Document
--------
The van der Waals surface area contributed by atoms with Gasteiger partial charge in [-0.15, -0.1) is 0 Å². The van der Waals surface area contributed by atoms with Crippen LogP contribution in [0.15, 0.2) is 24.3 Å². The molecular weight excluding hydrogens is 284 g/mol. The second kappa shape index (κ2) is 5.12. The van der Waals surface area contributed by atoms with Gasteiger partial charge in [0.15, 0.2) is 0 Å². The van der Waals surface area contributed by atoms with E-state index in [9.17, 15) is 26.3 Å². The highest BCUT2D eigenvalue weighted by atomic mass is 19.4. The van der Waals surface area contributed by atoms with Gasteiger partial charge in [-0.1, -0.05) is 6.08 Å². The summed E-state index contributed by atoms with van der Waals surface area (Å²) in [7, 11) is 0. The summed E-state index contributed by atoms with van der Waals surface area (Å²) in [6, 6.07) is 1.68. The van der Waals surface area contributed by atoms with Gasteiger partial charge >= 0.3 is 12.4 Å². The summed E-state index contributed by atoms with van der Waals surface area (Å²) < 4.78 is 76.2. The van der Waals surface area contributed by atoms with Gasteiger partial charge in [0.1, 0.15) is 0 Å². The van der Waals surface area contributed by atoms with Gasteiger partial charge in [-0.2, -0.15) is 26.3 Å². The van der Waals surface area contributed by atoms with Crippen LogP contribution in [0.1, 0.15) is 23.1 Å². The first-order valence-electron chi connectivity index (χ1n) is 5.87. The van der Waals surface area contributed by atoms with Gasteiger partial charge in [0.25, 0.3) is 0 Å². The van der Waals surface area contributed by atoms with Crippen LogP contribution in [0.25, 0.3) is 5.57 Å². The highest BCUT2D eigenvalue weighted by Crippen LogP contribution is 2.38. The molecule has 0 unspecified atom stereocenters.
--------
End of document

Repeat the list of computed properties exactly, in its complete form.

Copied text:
The van der Waals surface area contributed by atoms with Gasteiger partial charge in [-0.15, -0.1) is 0 Å². The van der Waals surface area contributed by atoms with Crippen LogP contribution in [0.15, 0.2) is 24.3 Å². The molecular weight excluding hydrogens is 284 g/mol. The second kappa shape index (κ2) is 5.12. The van der Waals surface area contributed by atoms with Gasteiger partial charge in [0.15, 0.2) is 0 Å². The van der Waals surface area contributed by atoms with E-state index in [9.17, 15) is 26.3 Å². The highest BCUT2D eigenvalue weighted by atomic mass is 19.4. The van der Waals surface area contributed by atoms with Gasteiger partial charge in [-0.1, -0.05) is 6.08 Å². The summed E-state index contributed by atoms with van der Waals surface area (Å²) in [7, 11) is 0. The summed E-state index contributed by atoms with van der Waals surface area (Å²) in [6, 6.07) is 1.68. The van der Waals surface area contributed by atoms with Gasteiger partial charge >= 0.3 is 12.4 Å². The summed E-state index contributed by atoms with van der Waals surface area (Å²) < 4.78 is 76.2. The van der Waals surface area contributed by atoms with Gasteiger partial charge in [0.1, 0.15) is 0 Å². The van der Waals surface area contributed by atoms with Gasteiger partial charge in [-0.2, -0.15) is 26.3 Å². The van der Waals surface area contributed by atoms with Crippen LogP contribution in [0.1, 0.15) is 23.1 Å². The first-order valence-electron chi connectivity index (χ1n) is 5.87. The van der Waals surface area contributed by atoms with Gasteiger partial charge in [0.25, 0.3) is 0 Å². The van der Waals surface area contributed by atoms with Crippen LogP contribution in [0.25, 0.3) is 5.57 Å². The highest BCUT2D eigenvalue weighted by Crippen LogP contribution is 2.38. The molecule has 0 unspecified atom stereocenters.